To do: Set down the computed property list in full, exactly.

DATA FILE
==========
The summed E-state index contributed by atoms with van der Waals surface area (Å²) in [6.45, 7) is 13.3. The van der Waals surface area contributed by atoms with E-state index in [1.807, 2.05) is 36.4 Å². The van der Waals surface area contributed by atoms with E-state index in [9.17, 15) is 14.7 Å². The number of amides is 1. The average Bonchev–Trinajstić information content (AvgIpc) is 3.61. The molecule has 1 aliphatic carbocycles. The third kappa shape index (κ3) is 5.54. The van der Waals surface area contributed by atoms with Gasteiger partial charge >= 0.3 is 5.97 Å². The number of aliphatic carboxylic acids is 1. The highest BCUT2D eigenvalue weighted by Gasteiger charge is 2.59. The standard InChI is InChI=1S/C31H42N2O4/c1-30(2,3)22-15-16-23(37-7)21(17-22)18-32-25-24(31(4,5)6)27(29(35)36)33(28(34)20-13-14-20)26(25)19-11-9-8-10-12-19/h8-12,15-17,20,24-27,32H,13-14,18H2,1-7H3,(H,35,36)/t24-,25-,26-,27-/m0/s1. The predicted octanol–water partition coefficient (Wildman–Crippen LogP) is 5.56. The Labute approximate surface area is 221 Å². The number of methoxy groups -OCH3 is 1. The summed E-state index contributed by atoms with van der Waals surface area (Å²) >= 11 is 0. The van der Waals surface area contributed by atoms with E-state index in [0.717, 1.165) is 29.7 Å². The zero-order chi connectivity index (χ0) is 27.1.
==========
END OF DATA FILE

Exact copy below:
The summed E-state index contributed by atoms with van der Waals surface area (Å²) in [6.45, 7) is 13.3. The van der Waals surface area contributed by atoms with E-state index in [1.807, 2.05) is 36.4 Å². The van der Waals surface area contributed by atoms with E-state index in [9.17, 15) is 14.7 Å². The number of amides is 1. The average Bonchev–Trinajstić information content (AvgIpc) is 3.61. The molecule has 1 aliphatic carbocycles. The third kappa shape index (κ3) is 5.54. The van der Waals surface area contributed by atoms with Gasteiger partial charge >= 0.3 is 5.97 Å². The number of aliphatic carboxylic acids is 1. The highest BCUT2D eigenvalue weighted by Gasteiger charge is 2.59. The standard InChI is InChI=1S/C31H42N2O4/c1-30(2,3)22-15-16-23(37-7)21(17-22)18-32-25-24(31(4,5)6)27(29(35)36)33(28(34)20-13-14-20)26(25)19-11-9-8-10-12-19/h8-12,15-17,20,24-27,32H,13-14,18H2,1-7H3,(H,35,36)/t24-,25-,26-,27-/m0/s1. The predicted octanol–water partition coefficient (Wildman–Crippen LogP) is 5.56. The Labute approximate surface area is 221 Å². The number of methoxy groups -OCH3 is 1. The summed E-state index contributed by atoms with van der Waals surface area (Å²) >= 11 is 0. The van der Waals surface area contributed by atoms with E-state index in [0.717, 1.165) is 29.7 Å². The zero-order chi connectivity index (χ0) is 27.1.